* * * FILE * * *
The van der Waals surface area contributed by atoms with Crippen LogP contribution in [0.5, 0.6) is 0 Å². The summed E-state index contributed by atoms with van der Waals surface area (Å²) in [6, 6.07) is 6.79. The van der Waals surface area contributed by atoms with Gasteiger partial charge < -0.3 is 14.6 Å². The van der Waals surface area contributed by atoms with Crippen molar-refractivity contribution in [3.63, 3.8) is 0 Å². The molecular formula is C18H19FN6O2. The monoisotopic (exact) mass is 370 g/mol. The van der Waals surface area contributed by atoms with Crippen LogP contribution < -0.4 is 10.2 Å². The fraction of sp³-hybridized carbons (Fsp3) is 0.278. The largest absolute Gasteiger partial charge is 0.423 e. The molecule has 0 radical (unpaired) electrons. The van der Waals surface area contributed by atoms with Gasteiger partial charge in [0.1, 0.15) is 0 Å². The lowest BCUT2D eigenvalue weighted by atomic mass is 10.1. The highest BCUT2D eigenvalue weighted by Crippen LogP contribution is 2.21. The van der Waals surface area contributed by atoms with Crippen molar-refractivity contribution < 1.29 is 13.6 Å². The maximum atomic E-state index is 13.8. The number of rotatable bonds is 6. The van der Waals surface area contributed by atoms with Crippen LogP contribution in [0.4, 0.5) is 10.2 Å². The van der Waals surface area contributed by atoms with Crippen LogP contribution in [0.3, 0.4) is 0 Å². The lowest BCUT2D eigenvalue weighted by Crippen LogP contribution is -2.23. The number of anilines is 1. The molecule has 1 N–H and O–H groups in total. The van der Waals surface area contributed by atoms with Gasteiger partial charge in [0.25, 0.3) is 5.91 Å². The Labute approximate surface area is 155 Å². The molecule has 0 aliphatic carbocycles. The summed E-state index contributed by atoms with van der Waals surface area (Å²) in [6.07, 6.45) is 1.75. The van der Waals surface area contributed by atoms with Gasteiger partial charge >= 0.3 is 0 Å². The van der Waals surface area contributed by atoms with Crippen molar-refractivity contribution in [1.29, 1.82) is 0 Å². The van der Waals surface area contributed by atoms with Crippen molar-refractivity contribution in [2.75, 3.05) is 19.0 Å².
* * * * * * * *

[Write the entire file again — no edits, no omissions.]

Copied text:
The van der Waals surface area contributed by atoms with Crippen LogP contribution in [0.5, 0.6) is 0 Å². The summed E-state index contributed by atoms with van der Waals surface area (Å²) in [6, 6.07) is 6.79. The van der Waals surface area contributed by atoms with Gasteiger partial charge < -0.3 is 14.6 Å². The van der Waals surface area contributed by atoms with Crippen molar-refractivity contribution in [3.63, 3.8) is 0 Å². The molecular formula is C18H19FN6O2. The monoisotopic (exact) mass is 370 g/mol. The van der Waals surface area contributed by atoms with Crippen LogP contribution < -0.4 is 10.2 Å². The fraction of sp³-hybridized carbons (Fsp3) is 0.278. The largest absolute Gasteiger partial charge is 0.423 e. The molecule has 0 radical (unpaired) electrons. The van der Waals surface area contributed by atoms with Gasteiger partial charge in [0.1, 0.15) is 0 Å². The lowest BCUT2D eigenvalue weighted by atomic mass is 10.1. The highest BCUT2D eigenvalue weighted by Crippen LogP contribution is 2.21. The van der Waals surface area contributed by atoms with Crippen molar-refractivity contribution < 1.29 is 13.6 Å². The maximum atomic E-state index is 13.8. The number of rotatable bonds is 6. The van der Waals surface area contributed by atoms with Crippen LogP contribution in [0.4, 0.5) is 10.2 Å². The van der Waals surface area contributed by atoms with Crippen LogP contribution in [0.3, 0.4) is 0 Å². The lowest BCUT2D eigenvalue weighted by Crippen LogP contribution is -2.23. The number of anilines is 1. The molecule has 1 N–H and O–H groups in total. The van der Waals surface area contributed by atoms with Gasteiger partial charge in [0.25, 0.3) is 5.91 Å². The Labute approximate surface area is 155 Å². The molecule has 0 aliphatic carbocycles. The summed E-state index contributed by atoms with van der Waals surface area (Å²) in [6.07, 6.45) is 1.75. The van der Waals surface area contributed by atoms with Gasteiger partial charge >= 0.3 is 0 Å². The van der Waals surface area contributed by atoms with Crippen molar-refractivity contribution in [1.29, 1.82) is 0 Å². The van der Waals surface area contributed by atoms with Crippen molar-refractivity contribution in [2.75, 3.05) is 19.0 Å².